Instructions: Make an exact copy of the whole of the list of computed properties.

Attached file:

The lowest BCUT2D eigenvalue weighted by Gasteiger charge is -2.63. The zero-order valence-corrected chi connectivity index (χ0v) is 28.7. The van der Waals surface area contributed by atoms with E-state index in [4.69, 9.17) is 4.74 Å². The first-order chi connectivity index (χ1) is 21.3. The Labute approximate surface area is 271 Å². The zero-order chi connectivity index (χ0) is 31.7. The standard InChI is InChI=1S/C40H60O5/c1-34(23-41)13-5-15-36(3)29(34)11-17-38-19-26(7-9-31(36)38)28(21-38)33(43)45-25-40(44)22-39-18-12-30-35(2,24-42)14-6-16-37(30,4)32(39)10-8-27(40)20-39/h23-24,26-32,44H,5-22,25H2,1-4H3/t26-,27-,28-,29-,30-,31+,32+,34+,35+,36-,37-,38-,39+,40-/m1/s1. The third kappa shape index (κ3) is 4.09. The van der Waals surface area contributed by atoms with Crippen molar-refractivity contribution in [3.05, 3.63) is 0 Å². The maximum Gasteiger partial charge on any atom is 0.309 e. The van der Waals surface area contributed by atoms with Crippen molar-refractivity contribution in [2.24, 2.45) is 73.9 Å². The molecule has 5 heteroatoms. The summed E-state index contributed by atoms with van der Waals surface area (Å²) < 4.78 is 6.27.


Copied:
The lowest BCUT2D eigenvalue weighted by Gasteiger charge is -2.63. The zero-order valence-corrected chi connectivity index (χ0v) is 28.7. The van der Waals surface area contributed by atoms with E-state index in [4.69, 9.17) is 4.74 Å². The first-order chi connectivity index (χ1) is 21.3. The Labute approximate surface area is 271 Å². The zero-order chi connectivity index (χ0) is 31.7. The standard InChI is InChI=1S/C40H60O5/c1-34(23-41)13-5-15-36(3)29(34)11-17-38-19-26(7-9-31(36)38)28(21-38)33(43)45-25-40(44)22-39-18-12-30-35(2,24-42)14-6-16-37(30,4)32(39)10-8-27(40)20-39/h23-24,26-32,44H,5-22,25H2,1-4H3/t26-,27-,28-,29-,30-,31+,32+,34+,35+,36-,37-,38-,39+,40-/m1/s1. The third kappa shape index (κ3) is 4.09. The van der Waals surface area contributed by atoms with Crippen molar-refractivity contribution in [3.05, 3.63) is 0 Å². The maximum Gasteiger partial charge on any atom is 0.309 e. The van der Waals surface area contributed by atoms with Crippen molar-refractivity contribution in [2.24, 2.45) is 73.9 Å². The molecule has 5 heteroatoms. The summed E-state index contributed by atoms with van der Waals surface area (Å²) < 4.78 is 6.27.